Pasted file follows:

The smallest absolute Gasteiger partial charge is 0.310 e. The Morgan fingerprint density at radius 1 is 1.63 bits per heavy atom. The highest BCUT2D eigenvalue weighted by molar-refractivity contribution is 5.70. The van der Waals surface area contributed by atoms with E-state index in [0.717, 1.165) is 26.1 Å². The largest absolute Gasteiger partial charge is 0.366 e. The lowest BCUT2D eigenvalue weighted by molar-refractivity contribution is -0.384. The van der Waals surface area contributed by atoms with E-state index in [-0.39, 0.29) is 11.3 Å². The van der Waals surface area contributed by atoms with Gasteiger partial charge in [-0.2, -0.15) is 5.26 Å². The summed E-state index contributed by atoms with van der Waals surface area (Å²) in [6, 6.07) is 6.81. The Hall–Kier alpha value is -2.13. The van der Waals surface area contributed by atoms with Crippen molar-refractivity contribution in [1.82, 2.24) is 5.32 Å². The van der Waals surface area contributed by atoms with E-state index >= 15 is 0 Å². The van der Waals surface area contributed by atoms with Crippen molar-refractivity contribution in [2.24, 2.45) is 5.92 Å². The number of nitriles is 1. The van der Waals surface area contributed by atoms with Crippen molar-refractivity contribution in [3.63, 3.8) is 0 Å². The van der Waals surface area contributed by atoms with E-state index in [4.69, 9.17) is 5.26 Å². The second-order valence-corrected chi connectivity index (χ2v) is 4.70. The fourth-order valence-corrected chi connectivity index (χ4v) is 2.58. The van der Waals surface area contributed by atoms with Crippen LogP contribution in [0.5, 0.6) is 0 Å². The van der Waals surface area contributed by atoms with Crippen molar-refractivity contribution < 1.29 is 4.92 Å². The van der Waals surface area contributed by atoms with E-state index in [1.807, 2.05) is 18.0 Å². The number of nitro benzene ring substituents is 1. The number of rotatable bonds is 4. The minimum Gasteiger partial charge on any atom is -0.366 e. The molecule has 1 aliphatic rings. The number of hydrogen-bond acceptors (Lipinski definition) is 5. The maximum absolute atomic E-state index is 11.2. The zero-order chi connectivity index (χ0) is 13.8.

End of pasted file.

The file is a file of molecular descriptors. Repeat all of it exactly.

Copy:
The smallest absolute Gasteiger partial charge is 0.310 e. The Morgan fingerprint density at radius 1 is 1.63 bits per heavy atom. The highest BCUT2D eigenvalue weighted by molar-refractivity contribution is 5.70. The van der Waals surface area contributed by atoms with E-state index in [0.717, 1.165) is 26.1 Å². The largest absolute Gasteiger partial charge is 0.366 e. The lowest BCUT2D eigenvalue weighted by molar-refractivity contribution is -0.384. The van der Waals surface area contributed by atoms with E-state index in [-0.39, 0.29) is 11.3 Å². The van der Waals surface area contributed by atoms with Gasteiger partial charge in [-0.2, -0.15) is 5.26 Å². The summed E-state index contributed by atoms with van der Waals surface area (Å²) in [6, 6.07) is 6.81. The Hall–Kier alpha value is -2.13. The van der Waals surface area contributed by atoms with Crippen molar-refractivity contribution in [1.82, 2.24) is 5.32 Å². The van der Waals surface area contributed by atoms with E-state index >= 15 is 0 Å². The van der Waals surface area contributed by atoms with Crippen molar-refractivity contribution in [2.24, 2.45) is 5.92 Å². The number of nitriles is 1. The van der Waals surface area contributed by atoms with Crippen molar-refractivity contribution in [3.63, 3.8) is 0 Å². The van der Waals surface area contributed by atoms with E-state index in [4.69, 9.17) is 5.26 Å². The second-order valence-corrected chi connectivity index (χ2v) is 4.70. The fourth-order valence-corrected chi connectivity index (χ4v) is 2.58. The van der Waals surface area contributed by atoms with Crippen LogP contribution in [0.5, 0.6) is 0 Å². The van der Waals surface area contributed by atoms with Crippen molar-refractivity contribution < 1.29 is 4.92 Å². The van der Waals surface area contributed by atoms with E-state index in [1.807, 2.05) is 18.0 Å². The number of nitro benzene ring substituents is 1. The number of rotatable bonds is 4. The minimum Gasteiger partial charge on any atom is -0.366 e. The molecule has 1 aliphatic rings. The number of hydrogen-bond acceptors (Lipinski definition) is 5. The maximum absolute atomic E-state index is 11.2. The zero-order chi connectivity index (χ0) is 13.8.